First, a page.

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Cornish Pasty Calzone

Cornish Pasty Calzone

The humble British pasty originates as far back as the 13th century, enjoyed by royalty and the otherwise wealthy. The fillings varied and the flavours were rich, meaty, and luxurious. It wasn’t until the 17th century that pasties started to catch on with Cornish miners, who enjoyed them as practical and sustaining meals during a hard day’s work. Legend has it that the thick, crimped crust served as a handle for miners so they could avoid contaminating their food with dirty hands. In practice, the miners enjoyed the crusts so much, they started toting the pasties underground in bags!

A traditional Cornish miners’ pasty typically included beef, potato, onion, and yellow-fleshed swede (known in Cornwall as turnip, or rutabaga in North America); when cooked together, it formed a gravy. Meat was expensive and sometimes hard to source , so additional vegetables were often substituted to make ends meet. The pastry itself is a thick shortcrust made using lard or shortening, which might explain why miners were keen to eat the crust. (In our opinion, it’s the best part!)

We asked Cornish recipe developer Grant Batty (@grantbatty) to create a riff on this classic comfort food (and a few other iconic British dishes) using his Ooni pizza oven. As a Cornishman, Grant was keen to develop a pasty-inspired calzone, though he was careful to note (so as not to be disowned by friends and neighbours) that the two dishes are not the same. After several tasty experiments, he settled on a deeply satisfying calzone filled with a hearty beef sauce and a touch of crumbled Cornish blue cheese for a creamy, salty accent.

Notes: Bake the filling well in advance and make sure it’s at room temperature before placing it in the dough. The filling should be well cooked but not runny, otherwise the dough won’t cook sufficiently.

TIME
4 hours total; 40 minutes active (excluding dough preparation)

YIELD
Makes one calzone

Equipment
large casserole pot or Dutch oven
Ooni pizza oven
Ooni Infrared Thermometer
Ooni Pizza Cutter Wheel
Ooni Pizza Dough Scraper

Ingredients
1x 250-gram pizza dough ball
3 tablespoons (45 grams) extra-virgin olive oil
188 ounces (500 grams) braising steak
2 tablespoons (16 grams) flour
2 yellow onions, finely chopped
4 fluid ounces (125 millilitres) red wine
5 fluid ounces (150 millilitres) beef stock
1 teaspoon (5 grams) Marmite
1 tablespoon (15 grams) Worcestershire sauce
2 tablespoons (30 grams) tomato purée
2 large garlic cloves, finely sliced
3.5 ounces (100 grams) potato (preferably Cornish new potatoes, but any waxy alternative will do)
3.5 ounces (100 grams) swede
fine sea salt and freshly ground black pepper, to taste
1 ounce (30 grams) Cornish blue cheese (or your favorite substitute)

Method
This recipe would suit a variety of pizza styles, but we think classic pizza dough, sourdough, or neo-neapolitan would be a great fit. Make sure to prepare your dough ahead of time to ensure it rises at room temperature before firing up your oven.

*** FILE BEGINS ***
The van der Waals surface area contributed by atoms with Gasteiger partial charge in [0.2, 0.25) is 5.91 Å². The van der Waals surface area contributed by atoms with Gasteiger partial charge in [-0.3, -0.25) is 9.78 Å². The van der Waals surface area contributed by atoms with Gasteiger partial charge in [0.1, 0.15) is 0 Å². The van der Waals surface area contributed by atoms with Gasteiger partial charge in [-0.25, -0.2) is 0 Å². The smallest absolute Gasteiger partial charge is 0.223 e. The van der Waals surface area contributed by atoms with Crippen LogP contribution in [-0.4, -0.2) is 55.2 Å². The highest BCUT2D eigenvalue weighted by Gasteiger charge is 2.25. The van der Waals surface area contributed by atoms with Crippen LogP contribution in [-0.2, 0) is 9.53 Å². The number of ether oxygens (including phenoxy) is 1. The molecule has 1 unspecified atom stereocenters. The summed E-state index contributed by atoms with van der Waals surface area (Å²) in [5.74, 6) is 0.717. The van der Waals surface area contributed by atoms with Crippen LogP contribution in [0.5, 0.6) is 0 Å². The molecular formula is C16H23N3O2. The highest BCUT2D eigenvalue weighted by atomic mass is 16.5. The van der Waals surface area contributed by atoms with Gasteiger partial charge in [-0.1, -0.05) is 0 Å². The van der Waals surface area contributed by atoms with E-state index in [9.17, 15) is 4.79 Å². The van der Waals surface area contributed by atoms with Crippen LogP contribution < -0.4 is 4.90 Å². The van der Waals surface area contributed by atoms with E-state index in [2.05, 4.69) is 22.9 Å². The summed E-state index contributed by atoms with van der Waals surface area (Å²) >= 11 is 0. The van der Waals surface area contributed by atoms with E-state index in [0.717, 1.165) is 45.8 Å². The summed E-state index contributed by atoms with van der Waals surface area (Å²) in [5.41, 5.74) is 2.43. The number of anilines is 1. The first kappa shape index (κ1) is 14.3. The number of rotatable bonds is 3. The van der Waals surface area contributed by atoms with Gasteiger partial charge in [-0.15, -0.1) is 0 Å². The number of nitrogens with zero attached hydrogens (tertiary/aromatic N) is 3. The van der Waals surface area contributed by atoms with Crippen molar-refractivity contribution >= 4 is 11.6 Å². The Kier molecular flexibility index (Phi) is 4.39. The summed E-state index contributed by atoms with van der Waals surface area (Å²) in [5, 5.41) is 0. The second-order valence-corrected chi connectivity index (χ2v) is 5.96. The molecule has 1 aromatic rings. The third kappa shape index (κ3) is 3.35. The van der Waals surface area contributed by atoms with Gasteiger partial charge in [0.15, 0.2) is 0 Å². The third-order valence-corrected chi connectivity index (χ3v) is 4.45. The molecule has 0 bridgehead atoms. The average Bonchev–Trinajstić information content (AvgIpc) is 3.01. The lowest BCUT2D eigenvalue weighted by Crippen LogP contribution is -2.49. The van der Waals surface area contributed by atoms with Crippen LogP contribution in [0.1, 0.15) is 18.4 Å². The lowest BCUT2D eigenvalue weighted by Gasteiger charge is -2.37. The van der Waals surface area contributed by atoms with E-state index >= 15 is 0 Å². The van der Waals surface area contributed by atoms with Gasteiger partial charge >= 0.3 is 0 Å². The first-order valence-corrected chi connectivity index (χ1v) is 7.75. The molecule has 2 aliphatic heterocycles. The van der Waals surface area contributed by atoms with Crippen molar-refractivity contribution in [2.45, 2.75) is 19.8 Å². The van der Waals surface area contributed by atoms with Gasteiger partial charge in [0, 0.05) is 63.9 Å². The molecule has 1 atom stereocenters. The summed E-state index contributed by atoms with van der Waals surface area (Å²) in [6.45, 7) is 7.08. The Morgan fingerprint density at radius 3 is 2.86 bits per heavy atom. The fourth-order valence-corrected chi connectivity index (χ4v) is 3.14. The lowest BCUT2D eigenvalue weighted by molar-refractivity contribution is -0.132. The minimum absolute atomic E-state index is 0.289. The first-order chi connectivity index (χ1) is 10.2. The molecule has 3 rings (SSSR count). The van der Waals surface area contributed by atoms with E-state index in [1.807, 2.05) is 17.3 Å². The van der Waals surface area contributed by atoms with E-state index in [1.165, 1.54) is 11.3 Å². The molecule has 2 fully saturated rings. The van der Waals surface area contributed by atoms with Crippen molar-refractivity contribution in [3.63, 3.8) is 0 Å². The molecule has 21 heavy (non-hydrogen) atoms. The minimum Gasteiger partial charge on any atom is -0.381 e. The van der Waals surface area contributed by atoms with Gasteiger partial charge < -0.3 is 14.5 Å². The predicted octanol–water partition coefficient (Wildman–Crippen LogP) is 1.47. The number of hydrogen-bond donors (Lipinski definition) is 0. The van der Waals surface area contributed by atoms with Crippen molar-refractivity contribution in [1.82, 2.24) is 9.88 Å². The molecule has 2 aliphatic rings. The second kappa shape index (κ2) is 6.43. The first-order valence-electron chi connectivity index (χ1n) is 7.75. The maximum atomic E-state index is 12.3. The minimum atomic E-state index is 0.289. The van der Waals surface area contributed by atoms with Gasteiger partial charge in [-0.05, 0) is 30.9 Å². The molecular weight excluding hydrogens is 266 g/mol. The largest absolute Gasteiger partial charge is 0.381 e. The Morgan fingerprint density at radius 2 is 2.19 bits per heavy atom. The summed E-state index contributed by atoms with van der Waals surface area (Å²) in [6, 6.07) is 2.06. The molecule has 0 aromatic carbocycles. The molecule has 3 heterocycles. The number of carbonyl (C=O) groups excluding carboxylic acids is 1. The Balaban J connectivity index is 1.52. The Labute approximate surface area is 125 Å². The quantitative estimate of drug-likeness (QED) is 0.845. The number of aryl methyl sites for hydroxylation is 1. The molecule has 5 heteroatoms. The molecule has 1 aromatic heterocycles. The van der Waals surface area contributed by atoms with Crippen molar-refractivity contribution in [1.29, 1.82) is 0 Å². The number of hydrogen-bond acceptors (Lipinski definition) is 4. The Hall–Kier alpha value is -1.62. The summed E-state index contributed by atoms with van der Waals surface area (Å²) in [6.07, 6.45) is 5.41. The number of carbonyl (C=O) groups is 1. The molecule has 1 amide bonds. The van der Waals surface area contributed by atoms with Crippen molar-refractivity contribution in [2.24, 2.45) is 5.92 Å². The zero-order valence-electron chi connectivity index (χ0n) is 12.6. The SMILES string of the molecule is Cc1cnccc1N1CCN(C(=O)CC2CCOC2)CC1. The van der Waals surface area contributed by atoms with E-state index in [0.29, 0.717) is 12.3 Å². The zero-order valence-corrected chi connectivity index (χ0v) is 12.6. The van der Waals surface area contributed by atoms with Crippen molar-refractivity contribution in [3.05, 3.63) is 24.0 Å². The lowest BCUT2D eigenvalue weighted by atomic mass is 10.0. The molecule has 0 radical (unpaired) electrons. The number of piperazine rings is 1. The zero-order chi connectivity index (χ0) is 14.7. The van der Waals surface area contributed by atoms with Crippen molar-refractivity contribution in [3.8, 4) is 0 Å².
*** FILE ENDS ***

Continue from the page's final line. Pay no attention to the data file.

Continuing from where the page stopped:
Preheat your conventional oven to 160°C (325°F). On the stovetop, warm two tablespoons of extra-virgin olive oil in a large casserole pot or Dutch oven over medium heat. Brown the beef until each piece is golden and caramelised. Cover with two tablespoons of flour and cook in the oil until each piece is brown on all sides.

Add the chopped onions and sautée until soft (about 5 minutes). Add the red wine, beef stock, Marmite, Worcestershire sauce , tomato purée, and garlic. Stir until combined and cook for 5 minutes to reduce.

Add the chopped potato and swede and stir well, scraping any burnt bits off the bottom of the pot. Cover with a lid and cook in the oven for approximately 3 hours, stirring once every hour.

The beef is ready when it falls apart when pressed with a fork. Remove from the oven and let it reach room temperature.

When you’re ready to cook your calzone, fire up your Ooni pizza oven, aiming for 450°C to 500°C (850°F to 950°F) on the stone baking board inside. Use an infrared thermometer to quickly and accurately check the temperature of the stone.

Place a dough ball on your lightly floured work surface. Push the air from the center out to the edge with your fingers, or alternatively, use a rolling pin for more uniform thickness. Stretch the dough out to a smaller, 9-inch-round base of approximately a quarter inch (5 millimetres) in thickness, then lay the stretched dough over your lightly floured pizza peel.

To the center of the pizza, add a ladleful of the beef stew. Crumble your cheese over the top. Fold one half of the dough over the other to create a calzone shape. Crimp the edges as demonstrated here.

Give the peel a shake to check nothing is sticking, then launch the calzone into the oven for approximately 2 minutes, turning every 30 seconds or so, until it is thoroughly cooked.

Remove, slice in half if you like, and serve hot. Enjoy!

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